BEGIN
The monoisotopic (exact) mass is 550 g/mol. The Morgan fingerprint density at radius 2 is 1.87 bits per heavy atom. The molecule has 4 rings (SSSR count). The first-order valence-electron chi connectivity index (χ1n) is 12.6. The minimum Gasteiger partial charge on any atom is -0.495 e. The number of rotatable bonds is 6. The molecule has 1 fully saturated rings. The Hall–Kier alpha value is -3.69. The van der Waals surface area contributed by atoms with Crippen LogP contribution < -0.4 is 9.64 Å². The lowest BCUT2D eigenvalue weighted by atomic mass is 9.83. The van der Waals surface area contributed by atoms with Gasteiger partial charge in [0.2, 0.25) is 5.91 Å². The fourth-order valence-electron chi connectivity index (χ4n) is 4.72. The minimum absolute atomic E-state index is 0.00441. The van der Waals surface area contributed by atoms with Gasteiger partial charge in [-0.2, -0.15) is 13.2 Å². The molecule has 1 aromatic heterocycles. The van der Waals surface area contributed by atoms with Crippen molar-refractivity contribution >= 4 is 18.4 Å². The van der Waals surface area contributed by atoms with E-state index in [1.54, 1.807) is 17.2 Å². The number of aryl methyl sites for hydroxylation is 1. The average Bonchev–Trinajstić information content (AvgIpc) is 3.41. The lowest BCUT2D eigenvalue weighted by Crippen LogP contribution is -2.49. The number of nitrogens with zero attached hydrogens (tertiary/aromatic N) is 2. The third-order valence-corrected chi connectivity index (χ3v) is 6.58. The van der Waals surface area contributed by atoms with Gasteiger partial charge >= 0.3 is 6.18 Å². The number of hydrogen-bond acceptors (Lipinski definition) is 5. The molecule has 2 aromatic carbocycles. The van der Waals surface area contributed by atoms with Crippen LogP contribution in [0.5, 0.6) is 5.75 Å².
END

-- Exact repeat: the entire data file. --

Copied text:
The monoisotopic (exact) mass is 550 g/mol. The Morgan fingerprint density at radius 2 is 1.87 bits per heavy atom. The molecule has 4 rings (SSSR count). The first-order valence-electron chi connectivity index (χ1n) is 12.6. The minimum Gasteiger partial charge on any atom is -0.495 e. The number of rotatable bonds is 6. The molecule has 1 fully saturated rings. The Hall–Kier alpha value is -3.69. The van der Waals surface area contributed by atoms with Crippen LogP contribution < -0.4 is 9.64 Å². The lowest BCUT2D eigenvalue weighted by atomic mass is 9.83. The van der Waals surface area contributed by atoms with Gasteiger partial charge in [0.2, 0.25) is 5.91 Å². The fourth-order valence-electron chi connectivity index (χ4n) is 4.72. The minimum absolute atomic E-state index is 0.00441. The van der Waals surface area contributed by atoms with Gasteiger partial charge in [-0.2, -0.15) is 13.2 Å². The molecule has 1 aromatic heterocycles. The van der Waals surface area contributed by atoms with Crippen molar-refractivity contribution >= 4 is 18.4 Å². The van der Waals surface area contributed by atoms with E-state index in [1.54, 1.807) is 17.2 Å². The number of aryl methyl sites for hydroxylation is 1. The average Bonchev–Trinajstić information content (AvgIpc) is 3.41. The lowest BCUT2D eigenvalue weighted by Crippen LogP contribution is -2.49. The number of nitrogens with zero attached hydrogens (tertiary/aromatic N) is 2. The third-order valence-corrected chi connectivity index (χ3v) is 6.58. The van der Waals surface area contributed by atoms with Gasteiger partial charge >= 0.3 is 6.18 Å². The number of hydrogen-bond acceptors (Lipinski definition) is 5. The molecule has 2 aromatic carbocycles. The van der Waals surface area contributed by atoms with Crippen LogP contribution in [0.5, 0.6) is 5.75 Å².